The Rules You Need To Follow If You See A Bald Eagle In Nature

Bald eagles are an incredible animal to see in the wild with their majestic white heads and powerful wings. Although these animals were once considered endangered and on the verge of extinction in the late 1970s, hard work by conservation groups and legal protections have helped bring bald eagles back from the brink. Now, they are no longer considered endangered or under threat of becoming endangered at all. While this is great news, more eagles also means that there is a higher chance of stumbling upon one in the wild. If this happens, it's important to know what rules you need to follow to protect the eagles, their habitat, and yourself.

However, before we talk about some rules you should follow when encountering an eagle, it is also important to know when and where you are most likely to come across one so that you know when to be prepared. Bald eagles are often found in forested areas near rivers or lakes because, although they build their nests in trees, their main diet is fish. Although eagles live across the U.S. year-round, you are most likely to see eagles in the winter when they are more active and easier to spot. So, what should you do and not do if you are lucky enough to see a bald eagle in the wild?

Keep your distance

When you see an eagle, the recommended distance to keep between you and the bird is at least a fourth of a mile, as noted by the Department of Environmental Conservation. This is because eagles react very negatively to human interference and have been known to even abandon nests if they feel threatened. Furthermore, during mating season which differs depending on the nesting pair and their location, eagles can become more territorial which may lead to attacks. Eagle attacks are not life-threatening, but the birds do have sharp talons and beaks that can cause some damage.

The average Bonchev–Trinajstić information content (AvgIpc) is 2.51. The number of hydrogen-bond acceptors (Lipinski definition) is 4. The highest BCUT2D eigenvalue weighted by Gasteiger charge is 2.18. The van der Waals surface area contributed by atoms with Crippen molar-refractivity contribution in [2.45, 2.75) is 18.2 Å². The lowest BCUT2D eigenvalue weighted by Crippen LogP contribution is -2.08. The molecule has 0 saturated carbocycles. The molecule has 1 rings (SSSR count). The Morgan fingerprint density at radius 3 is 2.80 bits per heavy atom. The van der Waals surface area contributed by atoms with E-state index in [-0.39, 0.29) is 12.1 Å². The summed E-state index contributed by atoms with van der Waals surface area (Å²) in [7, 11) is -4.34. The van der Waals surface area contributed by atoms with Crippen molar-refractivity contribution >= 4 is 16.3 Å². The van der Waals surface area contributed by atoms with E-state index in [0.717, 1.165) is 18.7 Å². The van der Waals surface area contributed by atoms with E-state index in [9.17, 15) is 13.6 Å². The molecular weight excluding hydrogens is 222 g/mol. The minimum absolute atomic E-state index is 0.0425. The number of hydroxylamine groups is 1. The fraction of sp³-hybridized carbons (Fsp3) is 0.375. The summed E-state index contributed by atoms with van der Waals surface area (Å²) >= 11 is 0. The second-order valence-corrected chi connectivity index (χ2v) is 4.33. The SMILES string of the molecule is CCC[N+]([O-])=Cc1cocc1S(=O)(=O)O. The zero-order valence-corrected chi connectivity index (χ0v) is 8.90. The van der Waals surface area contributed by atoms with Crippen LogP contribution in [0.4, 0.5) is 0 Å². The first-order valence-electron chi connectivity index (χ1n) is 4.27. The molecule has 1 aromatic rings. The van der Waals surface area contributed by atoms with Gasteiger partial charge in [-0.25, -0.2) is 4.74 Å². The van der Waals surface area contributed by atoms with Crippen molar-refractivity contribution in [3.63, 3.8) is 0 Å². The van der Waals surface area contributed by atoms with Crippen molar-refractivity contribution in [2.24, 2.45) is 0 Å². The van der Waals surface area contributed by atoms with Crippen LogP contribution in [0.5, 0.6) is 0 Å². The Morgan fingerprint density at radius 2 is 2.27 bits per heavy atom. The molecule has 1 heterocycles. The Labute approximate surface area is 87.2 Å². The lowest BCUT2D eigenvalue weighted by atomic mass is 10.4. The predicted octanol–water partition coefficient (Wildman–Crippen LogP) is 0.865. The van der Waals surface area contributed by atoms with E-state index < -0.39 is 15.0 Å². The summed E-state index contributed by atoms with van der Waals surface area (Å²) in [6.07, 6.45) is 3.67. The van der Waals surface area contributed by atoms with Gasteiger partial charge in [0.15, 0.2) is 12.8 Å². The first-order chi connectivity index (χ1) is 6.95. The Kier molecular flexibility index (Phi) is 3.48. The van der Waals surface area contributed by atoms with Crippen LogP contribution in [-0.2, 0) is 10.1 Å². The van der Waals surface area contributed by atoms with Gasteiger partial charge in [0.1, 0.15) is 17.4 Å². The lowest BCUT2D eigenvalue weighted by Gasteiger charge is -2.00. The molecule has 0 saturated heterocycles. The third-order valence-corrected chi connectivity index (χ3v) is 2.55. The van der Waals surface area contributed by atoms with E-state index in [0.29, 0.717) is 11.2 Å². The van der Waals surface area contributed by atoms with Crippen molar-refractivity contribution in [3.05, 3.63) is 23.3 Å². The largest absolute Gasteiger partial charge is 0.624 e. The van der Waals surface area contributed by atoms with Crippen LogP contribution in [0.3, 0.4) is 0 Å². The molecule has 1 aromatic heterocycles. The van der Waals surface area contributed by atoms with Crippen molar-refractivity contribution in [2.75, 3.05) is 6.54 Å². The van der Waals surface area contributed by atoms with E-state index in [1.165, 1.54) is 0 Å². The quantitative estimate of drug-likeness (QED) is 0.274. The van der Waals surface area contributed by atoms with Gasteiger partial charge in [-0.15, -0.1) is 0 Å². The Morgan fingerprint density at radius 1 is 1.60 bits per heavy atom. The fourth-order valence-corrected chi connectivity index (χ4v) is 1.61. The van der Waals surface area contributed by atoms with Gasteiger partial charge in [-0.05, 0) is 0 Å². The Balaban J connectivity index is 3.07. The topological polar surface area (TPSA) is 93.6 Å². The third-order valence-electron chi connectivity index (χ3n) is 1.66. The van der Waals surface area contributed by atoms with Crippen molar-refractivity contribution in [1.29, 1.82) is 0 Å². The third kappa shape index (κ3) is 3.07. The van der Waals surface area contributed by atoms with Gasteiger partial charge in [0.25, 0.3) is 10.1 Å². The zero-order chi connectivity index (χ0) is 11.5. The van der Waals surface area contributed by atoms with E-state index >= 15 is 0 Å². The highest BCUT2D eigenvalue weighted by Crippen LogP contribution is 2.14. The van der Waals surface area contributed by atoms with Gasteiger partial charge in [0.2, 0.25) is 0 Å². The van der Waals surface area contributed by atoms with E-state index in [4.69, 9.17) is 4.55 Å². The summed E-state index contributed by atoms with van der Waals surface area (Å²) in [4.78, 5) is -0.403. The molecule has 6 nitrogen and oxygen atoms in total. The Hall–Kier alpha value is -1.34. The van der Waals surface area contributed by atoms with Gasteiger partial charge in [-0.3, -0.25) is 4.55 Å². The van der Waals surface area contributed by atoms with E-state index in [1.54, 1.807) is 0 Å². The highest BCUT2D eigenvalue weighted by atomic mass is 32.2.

In a similar vein, it is also important to keep drones at least a quarter mile away from nesting eagles because drone activity near nests can also cause the birds to feel threatened and can lead to nest abandonment. According to the U.S. Fish and Wildlife Service, it is also illegal to follow flying eagles with drones, no matter the distance you keep between the machine and the bird. As it turns out, the best way to observe these birds for their safety and protection is with a good old-fashioned pair of binoculars.

Avoid making loud noises

Similar to how getting too close to eagles can disturb their nesting habits, so can loud man-made noises like those from machines, radios, and even car doors. Therefore, if you know you are in an area that may contain nesting eagles, it is important to be as quiet as possible. This includes refraining from honking, yelling, or playing music from speakers while walking through nature reserves.

This is because the loud noises may startle the birds and cause them to leave their nests. Although the eagles will likely return to their nests later, if this happens often enough it will have negative effects on the bird's young. According to the Audubon Center for Birds of Prey, an eagle that suddenly takes off from its nest may accidentally damage eggs or hurt hatchlings. Furthermore, if these loud startling noises occur often enough and the adult birds are forced to be absent for extended periods, the eggs may die from lack of heat and the hatchlings will be more likely to be picked off by predators.